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The nutrition approach | How to eat to change your physique

“You are what you eat” Whether your goal is to lose weight, burn fat or to build muscle mass, what you eat will ultimately determine…

“You are what you eat”
Whether your goal is to lose weight, burn fat or to build muscle mass, what you eat will ultimately determine how well you achieve your goals. What you eat determines not only the quality of your results, but also, how long it takes for you to see the results that you want. To put it simply, you need to look at food as building blocks for the physique that you want. The 3 types of building blocks (macro nutrients) used are carbohydrates, proteins and fats. They are all important, and in their right proportions, contribute to a healthy body. Macro nutrients have different functions in the body, they can be manipulated expertly to cause the body to change in various ways. Adjusting your macro nutrient intake in conjunction with a well structured exercise program can produce amazing results-any bikini pro/physique competitor will attest to this fact. Consult a nutritionist or a certified health and fitness specialist for a custom nutrition program if you are really serious about transforming your body.



“How Should I eat?”

I have found that adopting this philosophy is the best way to ensure that one sticks to a diet/meal program. When it comes to your meals “Be offensive.” This simply means that you are always taking initiative and taking control of what you are putting in your body. Offensive feeders think and plan in advance; they go grocery shopping in advance and always have fail-safes or contingency plans to avoid skipping a meal or in case they have to alter a meal. Defensive feeders  on the other hand fail to plan, and allow life to hand them an excuse to cheat on their program. “Defensive feeders” are those people who have been working out forever but still look the same. Be Offensive!


“What should I eat & how much?”

Depending on your goals, you will either have to be at a daily caloric deficit or a caloric excess. You can figure out how many calories you need on a daily basis by calculating your basal metabolic rate (google BMR calculator) and multiplying it by an activity factor; which basically quantifies how active you are.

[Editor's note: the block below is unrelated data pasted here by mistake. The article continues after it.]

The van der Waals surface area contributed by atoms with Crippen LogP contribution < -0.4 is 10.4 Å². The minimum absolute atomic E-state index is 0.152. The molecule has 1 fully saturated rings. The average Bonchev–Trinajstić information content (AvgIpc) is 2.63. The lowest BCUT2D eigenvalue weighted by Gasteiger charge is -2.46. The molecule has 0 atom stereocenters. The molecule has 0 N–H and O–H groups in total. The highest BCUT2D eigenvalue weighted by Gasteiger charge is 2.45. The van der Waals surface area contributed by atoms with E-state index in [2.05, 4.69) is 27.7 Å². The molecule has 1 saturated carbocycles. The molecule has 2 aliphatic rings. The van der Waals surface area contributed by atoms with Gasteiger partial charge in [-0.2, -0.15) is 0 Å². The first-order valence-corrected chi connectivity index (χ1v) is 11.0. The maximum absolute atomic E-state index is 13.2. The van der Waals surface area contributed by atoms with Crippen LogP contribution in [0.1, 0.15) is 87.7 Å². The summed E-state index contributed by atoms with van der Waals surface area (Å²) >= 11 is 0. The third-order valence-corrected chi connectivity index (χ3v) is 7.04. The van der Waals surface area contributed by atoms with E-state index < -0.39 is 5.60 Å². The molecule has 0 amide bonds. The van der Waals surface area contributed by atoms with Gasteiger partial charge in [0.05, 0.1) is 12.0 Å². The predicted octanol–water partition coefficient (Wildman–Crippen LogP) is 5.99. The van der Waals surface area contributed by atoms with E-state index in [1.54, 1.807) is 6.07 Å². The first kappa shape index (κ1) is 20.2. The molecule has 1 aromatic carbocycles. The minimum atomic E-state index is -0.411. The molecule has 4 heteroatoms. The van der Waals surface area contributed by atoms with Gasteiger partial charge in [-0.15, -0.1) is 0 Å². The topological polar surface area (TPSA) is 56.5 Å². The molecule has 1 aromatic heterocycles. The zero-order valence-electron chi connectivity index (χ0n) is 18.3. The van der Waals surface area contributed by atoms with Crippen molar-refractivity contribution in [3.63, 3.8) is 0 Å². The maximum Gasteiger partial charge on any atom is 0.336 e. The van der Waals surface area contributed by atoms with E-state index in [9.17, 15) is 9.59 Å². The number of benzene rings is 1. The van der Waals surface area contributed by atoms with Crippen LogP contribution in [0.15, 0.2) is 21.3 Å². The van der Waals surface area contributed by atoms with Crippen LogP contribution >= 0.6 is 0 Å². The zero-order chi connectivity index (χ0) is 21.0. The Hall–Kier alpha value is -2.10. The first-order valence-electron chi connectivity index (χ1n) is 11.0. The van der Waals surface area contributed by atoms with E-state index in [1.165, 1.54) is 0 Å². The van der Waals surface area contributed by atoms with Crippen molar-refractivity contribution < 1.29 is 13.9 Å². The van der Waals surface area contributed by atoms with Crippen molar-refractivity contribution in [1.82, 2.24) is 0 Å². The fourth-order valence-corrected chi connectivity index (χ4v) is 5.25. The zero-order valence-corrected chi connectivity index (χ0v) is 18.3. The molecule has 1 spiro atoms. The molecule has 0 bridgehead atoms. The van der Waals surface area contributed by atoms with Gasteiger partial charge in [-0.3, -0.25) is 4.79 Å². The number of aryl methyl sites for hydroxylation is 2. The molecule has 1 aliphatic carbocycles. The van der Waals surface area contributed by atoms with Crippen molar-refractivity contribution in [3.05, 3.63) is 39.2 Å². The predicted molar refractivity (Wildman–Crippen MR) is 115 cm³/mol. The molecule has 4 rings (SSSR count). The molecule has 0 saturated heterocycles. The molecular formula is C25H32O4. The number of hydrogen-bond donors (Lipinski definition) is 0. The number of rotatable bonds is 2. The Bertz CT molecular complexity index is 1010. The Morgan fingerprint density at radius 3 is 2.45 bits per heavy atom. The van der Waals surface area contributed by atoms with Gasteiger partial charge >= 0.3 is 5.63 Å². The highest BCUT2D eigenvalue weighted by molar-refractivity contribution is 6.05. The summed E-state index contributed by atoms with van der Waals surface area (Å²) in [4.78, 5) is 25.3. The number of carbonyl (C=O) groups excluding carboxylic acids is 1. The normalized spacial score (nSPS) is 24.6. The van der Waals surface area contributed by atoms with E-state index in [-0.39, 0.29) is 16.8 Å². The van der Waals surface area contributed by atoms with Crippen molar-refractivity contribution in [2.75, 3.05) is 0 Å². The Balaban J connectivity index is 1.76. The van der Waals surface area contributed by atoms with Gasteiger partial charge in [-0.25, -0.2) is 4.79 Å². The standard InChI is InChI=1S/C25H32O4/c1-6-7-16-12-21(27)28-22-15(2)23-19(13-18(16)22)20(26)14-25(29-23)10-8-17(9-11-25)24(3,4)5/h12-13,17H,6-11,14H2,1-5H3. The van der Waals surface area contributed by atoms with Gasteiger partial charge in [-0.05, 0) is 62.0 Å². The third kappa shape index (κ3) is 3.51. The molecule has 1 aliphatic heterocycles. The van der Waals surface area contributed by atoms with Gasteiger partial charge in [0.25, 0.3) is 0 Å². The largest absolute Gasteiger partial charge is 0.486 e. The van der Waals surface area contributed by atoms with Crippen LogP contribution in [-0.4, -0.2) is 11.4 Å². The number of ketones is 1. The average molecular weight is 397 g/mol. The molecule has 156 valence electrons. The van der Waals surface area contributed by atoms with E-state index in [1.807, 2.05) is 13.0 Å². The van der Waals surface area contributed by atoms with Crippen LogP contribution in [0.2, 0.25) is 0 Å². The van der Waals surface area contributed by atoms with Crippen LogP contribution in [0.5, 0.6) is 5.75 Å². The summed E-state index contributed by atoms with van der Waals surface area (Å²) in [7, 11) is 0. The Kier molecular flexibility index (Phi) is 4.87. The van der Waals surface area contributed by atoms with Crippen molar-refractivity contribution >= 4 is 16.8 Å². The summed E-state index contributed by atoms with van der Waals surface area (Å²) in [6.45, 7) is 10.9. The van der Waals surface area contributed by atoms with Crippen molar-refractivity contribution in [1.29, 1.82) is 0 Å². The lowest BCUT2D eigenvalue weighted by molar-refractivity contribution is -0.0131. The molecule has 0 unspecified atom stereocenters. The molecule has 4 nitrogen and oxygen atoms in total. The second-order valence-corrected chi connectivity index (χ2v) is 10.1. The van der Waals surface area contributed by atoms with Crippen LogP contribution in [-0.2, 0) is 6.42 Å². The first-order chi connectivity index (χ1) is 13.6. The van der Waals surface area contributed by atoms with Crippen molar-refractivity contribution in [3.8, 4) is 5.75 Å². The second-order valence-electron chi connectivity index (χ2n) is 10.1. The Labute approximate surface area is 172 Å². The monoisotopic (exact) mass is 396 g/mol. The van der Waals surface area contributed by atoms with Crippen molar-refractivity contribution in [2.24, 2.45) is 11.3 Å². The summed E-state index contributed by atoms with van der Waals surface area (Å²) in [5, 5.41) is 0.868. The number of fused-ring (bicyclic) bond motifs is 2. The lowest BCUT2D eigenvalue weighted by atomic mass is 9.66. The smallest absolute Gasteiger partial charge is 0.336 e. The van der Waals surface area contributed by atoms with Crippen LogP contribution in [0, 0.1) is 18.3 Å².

If you are sedentary (little or no exercise) : Calorie-Calculation = BMR x 1.2
If you are lightly active (light exercise/sports 1-3 days/week) : Calorie-Calculation = BMR x 1.375
If you are moderatetely active (moderate exercise/sports 3-5 days/week) : Calorie-Calculation = BMR x 1.55
If you are very active (hard exercise/sports 6-7 days a week) : Calorie-Calculation = BMR x 1.725
If you are extra active (very hard exercise/sports & physical job or 2x training) : Calorie-Calculation = BMR x 1.9

The figure you obtain represents how many calories you need to maintain your current weight. Hence, in theory, to lose weight you have to  consume less, and to gain weight consume more.

The process though is a little more nuanced than that because the quality of what you eat counts. Not all fats are beneficial, not all proteins are essential and not all carbohydrates are easily digestible. Your nutrition guide/meal plan should have a list of grocery items that are “clean.” To be safe, stick to the list. If it is on the list, do not eat without consulting.


When Should I eat?
The common answer bandied around the fitness community is that you should eat 6 times a day. For some people 6 maybe too much and for others, it may be too little because they have longer days. The most important thing is to schedule your meals and space them out adequately ( 2-3 hours apart). This ensures that your metabolism is constantly at work and that you are leaving no room for hunger to creep in. Hunger/starvation is a dangerous thing, especially if you are trying to lose weight. Among other reasons, hunger often leads to “binge-ing” which can set you back.

To conclude, I have to emphasize this. It is important to stick to your meal plan at least 80% of the time, to obtain significant results. This is non-negotiable!

I wish you the best in health & wealth.

Cudjoe Bamfo, BS, ACSM Exercise Physiologist, Technogym Master Trainer

 

(M-Lifestyle does not claim ownership of any images used, unless otherwise specified.)


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Comments

  1. Peggy Andam says:

    Very good article Cudjoe!

    1. Eve says:

      An inllietgent point of view, well expressed! Thanks!

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